Pop-up scam continues to plague computer users

Pop-up scam continues to plague computer users

By Greg Collier

It was just a little over a week ago that we were discussing the pop-up scam that affects computer users. This is where someone is using their computer when all of a sudden their screen is overtaken by a pop-up message that states the computer they’re using has gotten a virus. Typically, these pop-ups claim to be from a large tech company, most commonly they claim to be from Microsoft. These pop-ups also contain what appears to be a customer service number that the user is supposed to call to get their computer working again.

These phone numbers do not go to Microsoft. Instead, they go to a group of scammers who are looking to extort money from the computer user. More often than not, the user is instructed to give remote access to the phony technician. This allows the scammers to go through the personal files stored on the computer. The scammers will then come up with some reason that the computer user has to pay them money, usually through non-recoverable means like cryptocurrency.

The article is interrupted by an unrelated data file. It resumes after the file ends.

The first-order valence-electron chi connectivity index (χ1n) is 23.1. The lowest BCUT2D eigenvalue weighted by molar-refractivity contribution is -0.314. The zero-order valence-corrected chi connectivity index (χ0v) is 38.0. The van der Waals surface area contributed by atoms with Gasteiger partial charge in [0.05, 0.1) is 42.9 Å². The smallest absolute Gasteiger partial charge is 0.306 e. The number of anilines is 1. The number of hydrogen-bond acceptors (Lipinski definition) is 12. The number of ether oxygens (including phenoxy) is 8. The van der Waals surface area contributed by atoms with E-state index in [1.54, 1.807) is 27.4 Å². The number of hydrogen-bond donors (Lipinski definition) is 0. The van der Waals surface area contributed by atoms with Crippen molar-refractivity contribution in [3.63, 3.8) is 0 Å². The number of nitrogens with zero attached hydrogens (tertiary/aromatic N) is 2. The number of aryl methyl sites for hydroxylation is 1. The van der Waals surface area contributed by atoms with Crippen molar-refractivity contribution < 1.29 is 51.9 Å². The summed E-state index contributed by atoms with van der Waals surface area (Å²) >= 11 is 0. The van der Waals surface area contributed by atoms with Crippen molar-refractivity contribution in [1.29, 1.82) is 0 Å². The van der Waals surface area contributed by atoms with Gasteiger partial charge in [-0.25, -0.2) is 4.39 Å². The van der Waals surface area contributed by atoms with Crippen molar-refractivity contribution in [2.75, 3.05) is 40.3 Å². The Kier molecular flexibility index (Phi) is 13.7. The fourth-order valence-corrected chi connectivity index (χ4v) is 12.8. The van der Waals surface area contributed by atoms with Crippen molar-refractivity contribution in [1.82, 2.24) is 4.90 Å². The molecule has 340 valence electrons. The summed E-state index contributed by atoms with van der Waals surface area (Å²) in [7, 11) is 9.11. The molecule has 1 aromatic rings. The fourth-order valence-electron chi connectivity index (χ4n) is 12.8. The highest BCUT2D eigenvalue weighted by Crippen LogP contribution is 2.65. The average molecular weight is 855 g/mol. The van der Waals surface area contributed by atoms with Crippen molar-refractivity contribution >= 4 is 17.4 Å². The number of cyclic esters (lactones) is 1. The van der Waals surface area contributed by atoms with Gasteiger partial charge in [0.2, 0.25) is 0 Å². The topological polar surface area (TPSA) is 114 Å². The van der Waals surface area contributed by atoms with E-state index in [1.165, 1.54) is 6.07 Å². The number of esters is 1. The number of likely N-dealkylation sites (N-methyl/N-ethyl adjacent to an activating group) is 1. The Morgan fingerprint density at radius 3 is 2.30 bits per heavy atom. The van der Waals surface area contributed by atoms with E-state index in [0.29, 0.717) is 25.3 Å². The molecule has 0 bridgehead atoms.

The reason we’re bringing up the pop-up scam so soon is that it seems to be on a meteoric rise. Just today, we found several instances of it happening across the country where victims have lost thousands of dollars. For example, a man from Lincoln, Nebraska, paid $4000 in gift cards to scammers. In the Kansas City Metro Area, two people ended up losing $30,000 total to scammers who made their victims pay through Bitcoin kiosks. In the Green Bay-area of Wisconsin, residents there lost a total of $78,000 to scammers who gained access to their victims’ bank accounts and converted the money to Bitcoin. And in the Cleveland, Ohio, suburbs, a man lost $18,000 to scammers who also had him pay at a Bitcoin ATM. Those are all the stories about this scam that we found in one day. Who knows how many others have happened without being reported?

If anyone you don’t personally know asks for remote access to your computer, they’re almost definitely a scammer. Also, keep in mind that companies like Microsoft hardly ever reach out to consumers in that way.